JAI SINGH, DOCTOR (1856-1898), a prominent figure in the Singh Sabha renaissance, was born tlie son of`Sant Singh on 11 February 1856 at Find Dadan Khan, in Jehlum district, now in Pakistan. While still at school, he became an avid student of Sikh literature. In 1874, he joined Medical
SUCHCHA SINGH (1883-1924) was born the son of Bhai Sundar Singh of Chakk No. 277 Sital Rakkh in Lyallpur, now Faisalabad, district of Pakistan. After a stint as a school teacher lie joined service in the Punjab Police and rose to he a sub inspector. Reacting to Nankana Sahib
JAWAHAR SINGH NALVA (1809-1877), son of Maharaja Ranjit Singh`s celebrated general, Hari Singh Nalva, joined the Sikh army in 1832 and was sent to Jaharigira, a military post on the northwest frontier. Two years later lie was posted to Peshawar where he took part in numerous campaigns against the
SOBHA SINGH, a native of Doaba region, joined Bhai Maharaj Singh, a leading figure in the 1848-49 revolt, in his march to Multan in aid of Diwan Mul Raj in June 1848, and remained with him throughout till he reached Dev Batala, in the Jammu territory, after the battles
KAHN SINGH (d. 1876), son of Dula Singh, belonged to the village of KaIasvala, in Sialkot district. He began his career in Maharaja Ranjit Singh`s army under General Avkabile and was present in the Khaibar Pass actions and throughout the Yusafzai campaign. He served in the Sher Dil Paltan
TARA SINGH GHAIBA (1717-1807), chief of the Dallevalia clan, named after the village of Dalleval to which its founder, Gulab Singh, belonged. Tara Singh was a shepherd turned out law who joined Gulab Singh Dallevalia in his plundering raids. His dexterity in lifting cattle and flocks of sheep and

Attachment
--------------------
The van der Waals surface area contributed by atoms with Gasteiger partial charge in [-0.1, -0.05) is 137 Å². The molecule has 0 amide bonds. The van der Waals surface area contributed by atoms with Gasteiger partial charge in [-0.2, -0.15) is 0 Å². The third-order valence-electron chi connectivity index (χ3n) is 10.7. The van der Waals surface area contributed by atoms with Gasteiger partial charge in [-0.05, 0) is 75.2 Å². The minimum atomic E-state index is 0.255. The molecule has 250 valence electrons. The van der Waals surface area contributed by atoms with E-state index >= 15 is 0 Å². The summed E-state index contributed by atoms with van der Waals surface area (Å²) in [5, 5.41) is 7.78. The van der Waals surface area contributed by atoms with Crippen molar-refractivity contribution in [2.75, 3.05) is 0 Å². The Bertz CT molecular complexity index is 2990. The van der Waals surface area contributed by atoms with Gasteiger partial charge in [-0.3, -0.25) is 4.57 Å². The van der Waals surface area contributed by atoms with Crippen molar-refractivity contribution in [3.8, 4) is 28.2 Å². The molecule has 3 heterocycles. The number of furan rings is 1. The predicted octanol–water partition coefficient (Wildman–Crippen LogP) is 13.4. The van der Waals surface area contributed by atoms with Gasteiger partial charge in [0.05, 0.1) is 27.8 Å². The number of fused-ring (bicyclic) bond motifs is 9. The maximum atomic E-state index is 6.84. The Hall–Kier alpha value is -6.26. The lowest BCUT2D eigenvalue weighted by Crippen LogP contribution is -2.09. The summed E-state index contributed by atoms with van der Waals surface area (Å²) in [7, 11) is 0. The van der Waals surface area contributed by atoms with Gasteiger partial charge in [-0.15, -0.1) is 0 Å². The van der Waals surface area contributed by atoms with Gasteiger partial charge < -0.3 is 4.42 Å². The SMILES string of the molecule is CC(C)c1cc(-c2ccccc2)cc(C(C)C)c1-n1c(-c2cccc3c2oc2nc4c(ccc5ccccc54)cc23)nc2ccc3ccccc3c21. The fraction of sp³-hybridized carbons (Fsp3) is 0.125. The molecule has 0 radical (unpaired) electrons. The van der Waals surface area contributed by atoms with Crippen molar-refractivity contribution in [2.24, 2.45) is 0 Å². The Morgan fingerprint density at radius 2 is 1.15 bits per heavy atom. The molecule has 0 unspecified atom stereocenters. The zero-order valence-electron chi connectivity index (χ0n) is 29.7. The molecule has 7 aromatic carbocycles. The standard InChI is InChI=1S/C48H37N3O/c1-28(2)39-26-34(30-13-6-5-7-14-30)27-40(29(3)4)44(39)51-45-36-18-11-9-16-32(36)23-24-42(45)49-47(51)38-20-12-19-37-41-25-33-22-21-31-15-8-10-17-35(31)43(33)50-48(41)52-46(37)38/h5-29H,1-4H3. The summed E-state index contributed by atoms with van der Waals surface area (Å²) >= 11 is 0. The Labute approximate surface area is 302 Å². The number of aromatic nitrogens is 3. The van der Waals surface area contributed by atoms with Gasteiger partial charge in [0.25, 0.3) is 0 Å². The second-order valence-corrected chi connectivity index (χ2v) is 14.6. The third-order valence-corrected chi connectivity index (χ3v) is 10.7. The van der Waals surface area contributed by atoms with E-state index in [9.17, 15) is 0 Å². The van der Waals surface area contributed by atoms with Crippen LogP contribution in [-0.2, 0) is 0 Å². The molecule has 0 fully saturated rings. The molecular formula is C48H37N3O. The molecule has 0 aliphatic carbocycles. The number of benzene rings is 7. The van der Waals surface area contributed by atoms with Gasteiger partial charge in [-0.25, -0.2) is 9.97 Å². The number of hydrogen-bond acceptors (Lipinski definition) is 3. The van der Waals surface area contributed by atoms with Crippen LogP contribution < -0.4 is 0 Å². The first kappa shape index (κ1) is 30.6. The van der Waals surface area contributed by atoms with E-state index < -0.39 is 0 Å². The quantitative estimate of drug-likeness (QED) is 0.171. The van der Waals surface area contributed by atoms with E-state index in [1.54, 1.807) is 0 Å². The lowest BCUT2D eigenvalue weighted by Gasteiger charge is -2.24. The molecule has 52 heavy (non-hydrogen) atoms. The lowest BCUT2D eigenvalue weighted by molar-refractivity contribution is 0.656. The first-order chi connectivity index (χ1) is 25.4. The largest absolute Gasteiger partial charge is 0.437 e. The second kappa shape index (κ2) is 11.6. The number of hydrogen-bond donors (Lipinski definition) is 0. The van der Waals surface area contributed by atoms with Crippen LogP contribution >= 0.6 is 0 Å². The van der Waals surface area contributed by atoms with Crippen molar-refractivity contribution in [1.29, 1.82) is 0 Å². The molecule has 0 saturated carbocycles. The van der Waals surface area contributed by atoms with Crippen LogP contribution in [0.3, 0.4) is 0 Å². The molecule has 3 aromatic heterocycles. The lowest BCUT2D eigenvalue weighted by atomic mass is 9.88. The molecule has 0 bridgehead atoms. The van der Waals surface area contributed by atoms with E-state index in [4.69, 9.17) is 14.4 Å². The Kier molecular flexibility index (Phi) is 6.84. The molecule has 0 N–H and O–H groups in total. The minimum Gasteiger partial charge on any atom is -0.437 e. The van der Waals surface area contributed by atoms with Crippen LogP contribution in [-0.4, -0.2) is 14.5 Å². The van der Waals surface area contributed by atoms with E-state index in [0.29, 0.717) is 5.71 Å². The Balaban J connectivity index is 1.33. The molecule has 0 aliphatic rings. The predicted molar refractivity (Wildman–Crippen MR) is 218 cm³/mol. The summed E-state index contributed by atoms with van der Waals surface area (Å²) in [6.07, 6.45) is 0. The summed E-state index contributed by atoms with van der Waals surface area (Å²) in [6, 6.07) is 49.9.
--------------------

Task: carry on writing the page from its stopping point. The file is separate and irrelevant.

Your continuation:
KARAM SINGH MAN, an associate of the Bhangi misi, belonged to the village of Mananvala in Amritsar district, and was a collateral of the Man sarddrs of Mugha. Ghakk in Gujrariwala district. Karam Singh`s father Tara Singh with a group of horsemen, most of whom belonged to his own
TARAN SINGH (1922-1981), scholar and teacher of Sikh studies, was born on 18 February 1922, the son of Bhai Nidhan Singh Makan of village Kallar Kohar in Jehlum district (now in Pakistan). Having received his early education in the village school, he passed his Giani (Honours in Punjabi) examination of
KARTAR SINGH DAKHA, PANDIT (1888-1958), scholar, grammarian and theologian, was born the son of Ram Singh on 13 September 1888 at Dakha, a village 16 km southwest of Ludhiana along the Ludhiana Firozpur highway. After receiving elementary education in his village, lie was admitted to Khalsa Collegiate School, Amritsar,
TEJA SINGH SWATANTAR (1901-1973), Sikh preacher turned revolutionary, was born Samund Singh at Aluna, a village in Gurdaspur district of the Punjab, on 16 July 1901. His father`s name was Kirpal Singh. After finishing school, he joined Khalsa College at Amritsar where he took a leading part in organizing
KESAR SINGH (d. 1935), a Sikh virtuoso of the Qur\'an. How Arabic sat upon Sikh lips will be a fascinating question to ask. Arabic when she came to India made good friends with the languages of India. They took note of its sonorous periods and resonant style of recitation.
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